• The San Francisco Giants sent outfielder Felipe Alou, catcher Ed Bailey, and left-handed pitcher Billy Hoeft to Milwaukee in exchange for catcher Del Crandall, right-handed pitcher Bob Shaw, left-hander Bob Hendley, and a player to be named later (who turned out to be infielder Ernie Bowman). “We gave up one good player [Alou] to get two good pitchers,” said Giants manager Al Dark.45 Even after the trade the Giants still planned on having an Alou in their lineup in the person of Felipe’s brother Jesus. “Jesus will hit around .275 and we won’t lose anything defensively in the outfield,” said Dark.46
  • The Baltimore Orioles traded outfielder-third baseman Al Smith to the Cleveland Indians for power-hitting outfielder Willie Kirkland.47
  • In what was arguably the biggest deal of the meetings, the Detroit Tigers sent right-handed pitcher Jim Bunning and catcher Gus Triandos to the Philadelphia Phillies for outfielder Don Demeter and right-handed pitcher Jack Hamilton. Bunning was the Tigers’ longtime ace, a five-time All-Star and already the author of 118 major-league victories. A future Hall of Famer (as well as congressman and US senator), Bunning was attending the meetings as the Tigers’ player representative, and commented that he was “tickled to death that I’ve been traded.”48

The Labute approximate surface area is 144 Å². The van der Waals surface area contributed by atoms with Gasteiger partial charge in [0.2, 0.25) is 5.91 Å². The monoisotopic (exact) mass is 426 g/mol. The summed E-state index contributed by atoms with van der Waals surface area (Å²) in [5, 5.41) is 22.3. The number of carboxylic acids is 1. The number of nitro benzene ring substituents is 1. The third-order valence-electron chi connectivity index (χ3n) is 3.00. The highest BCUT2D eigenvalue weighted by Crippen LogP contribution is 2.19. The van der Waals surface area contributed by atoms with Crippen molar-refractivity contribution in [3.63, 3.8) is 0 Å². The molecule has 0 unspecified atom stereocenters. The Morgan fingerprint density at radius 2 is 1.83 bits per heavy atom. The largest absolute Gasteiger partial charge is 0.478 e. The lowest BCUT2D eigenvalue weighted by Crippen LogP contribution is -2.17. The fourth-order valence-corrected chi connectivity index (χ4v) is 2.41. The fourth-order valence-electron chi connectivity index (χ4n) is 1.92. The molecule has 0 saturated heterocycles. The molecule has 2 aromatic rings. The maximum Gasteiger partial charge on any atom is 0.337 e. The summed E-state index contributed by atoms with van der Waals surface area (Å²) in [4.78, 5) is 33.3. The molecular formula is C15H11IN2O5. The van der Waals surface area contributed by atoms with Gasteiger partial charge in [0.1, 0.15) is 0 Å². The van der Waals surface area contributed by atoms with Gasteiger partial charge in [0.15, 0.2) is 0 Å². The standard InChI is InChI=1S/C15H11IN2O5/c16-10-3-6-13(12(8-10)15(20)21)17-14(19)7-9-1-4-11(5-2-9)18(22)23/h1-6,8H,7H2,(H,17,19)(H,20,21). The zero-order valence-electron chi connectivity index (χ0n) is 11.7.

• The Dodgers sold first baseman Bill Skowron to the Washington Senators for $25,000. The longtime Yankee had been surprisingly sent to the Dodgers during the 1962 Winter Meetings and responded with his poorest season to date, managing only four home runs, 19 RBIs, and a .203 batting average in 89 games during the ’62 season.49 He would, however, rebound for the Senators and White Sox in 1964 and 1965.

Looking Forward

The 1964 Winter Meetings were awarded to San Antonio, Texas; the minors had last met there in 1911.50 San Antonio beat out a long list of cities, including Mexico City; Portsmouth, Virginia; Columbus, Ohio; Rochester and Syracuse in New York, and five cities in Florida: Miami, Tampa, Fort Lauderdale, Sarasota, and Daytona Beach. A pitch was even made by Honolulu, which proposed arranging for charter planes to fly in delegates so that airfares would be more reasonable. Such a trip was still deemed to be too expensive.



1 “Baseball Bigwigs Face Busy Week,” Los Angeles Times, December 1, 1963: 16.

2 ‘“Minors Must Expand,’ Says New Boss Piton,” The Sporting News, December 14, 1963: 11.

3 “Rule Change Aids 4 New Ball Clubs,” New York Times, December 5, 1963: 76.

4 “Large Catcher’s Glove Ruled Out of Baseball,” Los Angeles Times, December 5, 1963: B2.